For years I’ve been confused about the pay gap for women. I know it exists, but I’ve never fully understood how it happens.
It couldn’t be possible, I’ve thought, that employers have one pay scale for women and another for men. Or that male hiring managers would interview women, decide to hire them and then rub their hands together with glee thinking, “Great, snared one of those women that we can pay less”.
I’ve even done some informal research with my husband and other male executives to see if they ever paid a woman less…just because of her gender. The answer has always been “no”, followed by “how could I possibly get away with that?”
My confusion started to clear when I read a great New York Times article, “How to Attack the Pay Gap? Speak Up”. At first the article seems to be about the same old stats: for every dollar a man earns, a white woman earns 77 cents, a black woman earns 69 cents and a Latina woman earns 57 cents.
But then the article gets at the root of the problem. The woman who wrote the article, Jessica Bennett (the executive editor of Tumblr), talks about being hired for her first job and learning that she and her female peers were earning less than the male reporters. “When I tried to figure out why my salary was comparatively lower, it occurred to me: couldn’t I simply have asked for more? The problem was that I was terrified at the prospect. When I finally mustered up the nerve, I made my pitch clumsily, my voice shaking and my face beet red. I brought along a printed list of my accomplishments, but I couldn’t help but feel boastful saying them out loud. While waiting to hear whether I would get the raise (I did), I agonized over whether I should have asked at all.”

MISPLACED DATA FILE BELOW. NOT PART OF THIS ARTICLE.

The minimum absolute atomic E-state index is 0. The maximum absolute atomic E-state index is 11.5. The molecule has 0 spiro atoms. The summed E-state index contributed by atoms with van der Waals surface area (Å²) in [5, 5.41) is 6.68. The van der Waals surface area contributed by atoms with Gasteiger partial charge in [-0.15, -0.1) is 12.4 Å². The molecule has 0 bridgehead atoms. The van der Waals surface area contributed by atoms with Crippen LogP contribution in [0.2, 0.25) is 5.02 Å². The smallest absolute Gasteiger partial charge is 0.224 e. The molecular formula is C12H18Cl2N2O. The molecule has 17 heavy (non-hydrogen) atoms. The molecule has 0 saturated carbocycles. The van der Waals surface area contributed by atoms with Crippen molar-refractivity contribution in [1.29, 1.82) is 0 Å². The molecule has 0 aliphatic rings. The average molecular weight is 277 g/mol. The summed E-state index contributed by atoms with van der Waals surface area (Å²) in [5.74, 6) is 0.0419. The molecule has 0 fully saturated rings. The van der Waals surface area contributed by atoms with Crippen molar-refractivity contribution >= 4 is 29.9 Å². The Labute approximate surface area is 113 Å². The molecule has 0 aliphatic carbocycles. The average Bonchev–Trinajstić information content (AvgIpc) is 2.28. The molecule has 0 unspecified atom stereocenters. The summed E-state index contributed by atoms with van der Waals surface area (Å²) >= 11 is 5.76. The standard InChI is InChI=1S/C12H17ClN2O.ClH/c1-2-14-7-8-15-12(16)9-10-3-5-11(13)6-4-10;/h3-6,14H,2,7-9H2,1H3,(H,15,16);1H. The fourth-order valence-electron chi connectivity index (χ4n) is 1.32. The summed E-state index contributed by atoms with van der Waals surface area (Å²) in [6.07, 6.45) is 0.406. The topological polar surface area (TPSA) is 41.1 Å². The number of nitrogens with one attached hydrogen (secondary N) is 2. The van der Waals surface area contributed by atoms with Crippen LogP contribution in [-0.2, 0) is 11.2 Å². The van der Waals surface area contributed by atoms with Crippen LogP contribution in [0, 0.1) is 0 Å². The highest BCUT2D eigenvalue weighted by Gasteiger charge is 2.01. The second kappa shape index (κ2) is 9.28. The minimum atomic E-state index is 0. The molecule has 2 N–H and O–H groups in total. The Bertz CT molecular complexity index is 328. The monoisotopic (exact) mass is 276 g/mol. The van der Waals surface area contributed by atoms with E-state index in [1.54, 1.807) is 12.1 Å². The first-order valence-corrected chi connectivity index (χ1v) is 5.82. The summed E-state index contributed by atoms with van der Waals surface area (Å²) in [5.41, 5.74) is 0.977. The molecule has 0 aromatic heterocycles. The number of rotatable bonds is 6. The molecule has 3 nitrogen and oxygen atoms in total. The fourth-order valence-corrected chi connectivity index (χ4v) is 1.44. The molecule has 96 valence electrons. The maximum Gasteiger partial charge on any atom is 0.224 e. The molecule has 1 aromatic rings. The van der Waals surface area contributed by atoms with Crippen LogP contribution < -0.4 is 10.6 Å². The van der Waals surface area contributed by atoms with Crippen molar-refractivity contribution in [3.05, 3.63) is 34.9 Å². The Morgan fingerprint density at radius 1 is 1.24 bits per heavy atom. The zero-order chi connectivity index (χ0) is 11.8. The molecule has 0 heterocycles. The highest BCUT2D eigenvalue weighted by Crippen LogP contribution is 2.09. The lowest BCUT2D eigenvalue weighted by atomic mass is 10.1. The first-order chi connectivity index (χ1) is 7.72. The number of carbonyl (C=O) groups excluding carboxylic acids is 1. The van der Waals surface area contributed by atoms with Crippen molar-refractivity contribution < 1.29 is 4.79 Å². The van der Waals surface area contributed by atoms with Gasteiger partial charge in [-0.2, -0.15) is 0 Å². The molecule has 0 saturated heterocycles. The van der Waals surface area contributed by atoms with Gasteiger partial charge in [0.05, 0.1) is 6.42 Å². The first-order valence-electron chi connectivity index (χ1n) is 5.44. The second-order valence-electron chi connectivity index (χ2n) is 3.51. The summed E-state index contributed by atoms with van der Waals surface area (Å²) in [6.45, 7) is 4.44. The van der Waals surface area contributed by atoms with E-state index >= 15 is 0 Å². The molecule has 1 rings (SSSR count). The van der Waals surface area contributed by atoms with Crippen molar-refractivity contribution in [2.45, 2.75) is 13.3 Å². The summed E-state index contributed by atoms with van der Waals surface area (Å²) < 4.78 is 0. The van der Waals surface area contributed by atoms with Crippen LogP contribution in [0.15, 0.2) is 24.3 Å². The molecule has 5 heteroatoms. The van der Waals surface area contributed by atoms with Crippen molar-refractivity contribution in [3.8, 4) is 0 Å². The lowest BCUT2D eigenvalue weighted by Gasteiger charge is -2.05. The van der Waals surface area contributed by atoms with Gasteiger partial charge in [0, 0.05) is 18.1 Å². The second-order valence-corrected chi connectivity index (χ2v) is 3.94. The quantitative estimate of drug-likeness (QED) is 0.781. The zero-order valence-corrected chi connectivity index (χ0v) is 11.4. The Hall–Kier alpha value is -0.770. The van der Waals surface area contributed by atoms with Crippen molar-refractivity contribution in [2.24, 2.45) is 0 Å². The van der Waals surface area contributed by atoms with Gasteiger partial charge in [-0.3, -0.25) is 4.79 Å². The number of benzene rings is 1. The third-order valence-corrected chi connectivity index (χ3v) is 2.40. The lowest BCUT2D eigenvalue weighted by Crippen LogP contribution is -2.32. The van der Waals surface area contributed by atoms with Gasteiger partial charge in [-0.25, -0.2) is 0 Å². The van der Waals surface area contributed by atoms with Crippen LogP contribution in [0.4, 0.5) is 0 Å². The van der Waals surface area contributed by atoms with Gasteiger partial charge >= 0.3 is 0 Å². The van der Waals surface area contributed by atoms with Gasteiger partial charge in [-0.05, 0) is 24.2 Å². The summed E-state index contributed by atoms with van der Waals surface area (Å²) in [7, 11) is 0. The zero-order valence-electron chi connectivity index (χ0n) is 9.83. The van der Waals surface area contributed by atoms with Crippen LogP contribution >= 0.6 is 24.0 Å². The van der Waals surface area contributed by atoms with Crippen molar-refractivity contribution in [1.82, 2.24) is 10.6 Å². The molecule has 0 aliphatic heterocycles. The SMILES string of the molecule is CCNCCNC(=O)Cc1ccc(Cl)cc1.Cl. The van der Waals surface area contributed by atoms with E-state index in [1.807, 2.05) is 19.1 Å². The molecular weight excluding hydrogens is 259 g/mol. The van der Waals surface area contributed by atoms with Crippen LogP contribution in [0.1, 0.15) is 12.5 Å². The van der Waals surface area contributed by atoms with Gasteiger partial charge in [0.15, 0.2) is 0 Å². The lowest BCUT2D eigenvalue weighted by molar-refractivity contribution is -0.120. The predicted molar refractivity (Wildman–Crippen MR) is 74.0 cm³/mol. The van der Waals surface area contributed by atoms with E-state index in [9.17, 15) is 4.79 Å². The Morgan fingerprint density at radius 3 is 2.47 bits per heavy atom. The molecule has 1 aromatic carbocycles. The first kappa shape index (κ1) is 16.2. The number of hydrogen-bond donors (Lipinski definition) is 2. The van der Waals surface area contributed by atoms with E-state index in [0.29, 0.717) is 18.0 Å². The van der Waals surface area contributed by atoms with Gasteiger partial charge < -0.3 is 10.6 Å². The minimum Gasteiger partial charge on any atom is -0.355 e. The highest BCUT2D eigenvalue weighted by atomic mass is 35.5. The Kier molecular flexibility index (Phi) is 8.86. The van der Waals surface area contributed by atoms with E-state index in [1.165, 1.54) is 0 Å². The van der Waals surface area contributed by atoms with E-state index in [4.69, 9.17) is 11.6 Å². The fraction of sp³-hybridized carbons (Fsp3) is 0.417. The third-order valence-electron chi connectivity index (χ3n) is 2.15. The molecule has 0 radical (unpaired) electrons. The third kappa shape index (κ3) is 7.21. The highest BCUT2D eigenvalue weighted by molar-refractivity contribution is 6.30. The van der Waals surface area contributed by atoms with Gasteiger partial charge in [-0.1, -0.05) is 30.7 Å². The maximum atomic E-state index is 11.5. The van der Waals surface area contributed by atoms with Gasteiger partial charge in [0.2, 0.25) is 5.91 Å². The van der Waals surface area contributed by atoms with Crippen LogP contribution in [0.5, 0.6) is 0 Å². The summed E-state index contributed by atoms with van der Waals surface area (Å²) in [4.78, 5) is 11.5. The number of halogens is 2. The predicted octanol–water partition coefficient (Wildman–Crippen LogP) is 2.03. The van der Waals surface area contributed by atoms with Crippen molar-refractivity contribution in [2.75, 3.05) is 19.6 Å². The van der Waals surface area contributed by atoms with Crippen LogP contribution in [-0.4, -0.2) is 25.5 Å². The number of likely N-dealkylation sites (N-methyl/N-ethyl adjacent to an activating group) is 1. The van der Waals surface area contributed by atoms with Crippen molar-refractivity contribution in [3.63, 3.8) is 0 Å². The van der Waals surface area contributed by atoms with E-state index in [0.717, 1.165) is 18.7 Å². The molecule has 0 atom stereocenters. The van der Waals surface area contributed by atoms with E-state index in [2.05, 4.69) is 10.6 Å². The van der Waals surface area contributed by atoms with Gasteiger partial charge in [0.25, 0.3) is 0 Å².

While this is a story of a woman early in her career, I know–from all my years of counseling and recruiting women—that this fear of “tooting your own horn” and asking for the compensation you deserve knows no age or experience limit. Even at the highest levels women need a big boost of the “ask for it” confidence that seems to run more freely in male veins.
Women who do not fall into the pay gap are women who are not afraid to negotiate—at 22, 42 or 62. Bennett’s article centers on a terrific organization called the WAGE Project which aims to close the gender pay gap by teaching negotiation skills.
Any good negotiator will tell you that a successful negotiation is a win-win. Both sides need to feel like they won something valuable. Employers win your great talents and contributions, and you have to win fair compensation. When one side has a bigger “win”, the deal—whether it’s a corporate merger or an employment contract, eventually sours.
So stand up a little taller, make a list of the key accomplishments that have brought you recognition and grab the confidence to negotiate the compensation you deserve.
This blog first appeared on 9 Lives For Women on 02/08/2013.